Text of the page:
Multiple-Choice Exams

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Hey guys! Today’s short-but-sweet post is about the best ways to study for and take a multiple-choice exam. So without further ado…


Multiple-choice exams generally focus on facts and little details, so your studying should be adjusted accordingly to reflect this. My favorite way to study for multiple-choice is to use flashcards. Space out your study time into short, regular review sessions so your brain has time to absorb all the new information. Make up your own practice tests (it’s relatively easy to predict multiple-choice questions), find some online, or have a friend quiz you. Acronyms, mnemonics, and making creative associations (i.e. putting vocab words into funny sentences) can also help you memorize faster.

Make sure to pay special attention to these things when studying for a multiple-choice test:

  • important people
  • significant events and their dates
  • vocabulary and definitions
  • theories
  • formulas


Formulate an answer before looking at the choices. This will prevent you from being thrown off by deceptively worded answers.

Read all the choices before answering. Oftentimes, all the answer choices are technically correct, but you’ll have to compare them together to determine which one best answers the question. You might also miss out on an “All of the Above” option if you latch onto the first answer without looking at the others.

Identify the differences between answer choices. Many choices look similar except for a few subtle differences. Watch out for absolutes such as “always” and “never”, similar words such as “hypotension” and “hypertension”, and opposites such as + and -.

Check to make sure you’ve answered the right question. Especially for math questions, test-makers will try to trick you by asking for the value of, say, 2x, as opposed to x. Always double-check to see if your answer actually answers the question. If it’s a fill-in-the-blank question, read the question and the answer together to ensure it makes sense.


Use the test to take the test. Sometimes you can get hints from information contained in other questions.

Watch out for grammar. Look for pronoun-antecedent and subject-verb agreement issues. Sometimes careless teachers only read back over the correct answer without also checking incorrect answers. You might be able to eliminate a few choices if they don’t make sense in the context of the question. Disclaimer: this will only work for in-class assessments, not standardized tests. I also don’t recommend this strategy unless you’ve got a very solid grasp on grammar already– don’t go looking up what an antecedent is for the sole purpose of “tricking” a test.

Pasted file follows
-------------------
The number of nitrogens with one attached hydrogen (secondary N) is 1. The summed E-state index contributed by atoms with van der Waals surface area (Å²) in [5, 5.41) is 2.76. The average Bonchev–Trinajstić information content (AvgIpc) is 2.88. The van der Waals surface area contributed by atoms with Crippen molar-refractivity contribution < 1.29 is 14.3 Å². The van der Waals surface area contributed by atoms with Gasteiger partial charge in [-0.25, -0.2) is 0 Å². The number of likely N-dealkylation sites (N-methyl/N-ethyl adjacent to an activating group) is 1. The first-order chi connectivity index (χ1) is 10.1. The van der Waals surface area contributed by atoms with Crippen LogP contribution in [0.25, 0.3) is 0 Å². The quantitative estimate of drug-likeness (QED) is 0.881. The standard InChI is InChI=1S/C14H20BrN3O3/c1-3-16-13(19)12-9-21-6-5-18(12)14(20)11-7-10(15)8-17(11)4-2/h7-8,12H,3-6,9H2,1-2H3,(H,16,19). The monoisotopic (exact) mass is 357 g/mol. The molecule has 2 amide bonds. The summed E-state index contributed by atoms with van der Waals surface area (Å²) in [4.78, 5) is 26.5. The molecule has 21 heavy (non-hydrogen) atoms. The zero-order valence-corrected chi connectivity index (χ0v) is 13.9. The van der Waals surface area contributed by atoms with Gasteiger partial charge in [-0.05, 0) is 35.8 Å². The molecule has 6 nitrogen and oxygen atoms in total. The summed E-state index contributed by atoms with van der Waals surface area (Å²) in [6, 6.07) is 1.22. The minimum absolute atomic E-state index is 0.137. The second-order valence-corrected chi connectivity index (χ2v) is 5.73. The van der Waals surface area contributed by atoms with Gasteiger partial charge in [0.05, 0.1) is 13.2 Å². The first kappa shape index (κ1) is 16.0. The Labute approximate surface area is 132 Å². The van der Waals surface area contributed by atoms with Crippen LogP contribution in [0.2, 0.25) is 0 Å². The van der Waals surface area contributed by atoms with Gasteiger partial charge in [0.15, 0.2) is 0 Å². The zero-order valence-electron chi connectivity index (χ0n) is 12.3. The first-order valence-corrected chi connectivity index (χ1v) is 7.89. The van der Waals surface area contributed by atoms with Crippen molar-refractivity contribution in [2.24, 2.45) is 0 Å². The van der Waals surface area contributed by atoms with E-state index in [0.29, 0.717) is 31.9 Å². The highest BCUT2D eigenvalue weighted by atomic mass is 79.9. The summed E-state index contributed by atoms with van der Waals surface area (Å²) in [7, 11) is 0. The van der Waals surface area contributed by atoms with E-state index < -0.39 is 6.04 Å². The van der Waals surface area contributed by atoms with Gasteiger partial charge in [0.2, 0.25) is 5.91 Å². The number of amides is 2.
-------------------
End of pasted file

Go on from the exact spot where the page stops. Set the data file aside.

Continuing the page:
Choose B or C when in doubt. Again, this will not work on standardized tests, where all the answers are distributed randomly, but studies have shown that teachers tend to make the correct answer B or C more often than A or D.


Watch your time. Look up at the clock every so often to make sure you’re on target to finish in time. Give yourself the last 5-10 minutes to check your work.

Skip it and move on. Usually all questions on multiple-choice tests have the same point value, so don’t dwell on one question for too long, or you won’t have enough time to get to the rest. If you read a question twice and still have no clue how to go about getting the answer, leave it blank for now. You might be able to come back to it at the end.

But don’t skip around too much. Try to complete the test mostly in order so you don’t waste time shuffling paper and turning pages.

Mark questions as you go. If you skip something, need to double-check an answer, or want to come back to that question for any reason, make a mark on your paper (a star or question mark works nicely) so you can easily find that question later.

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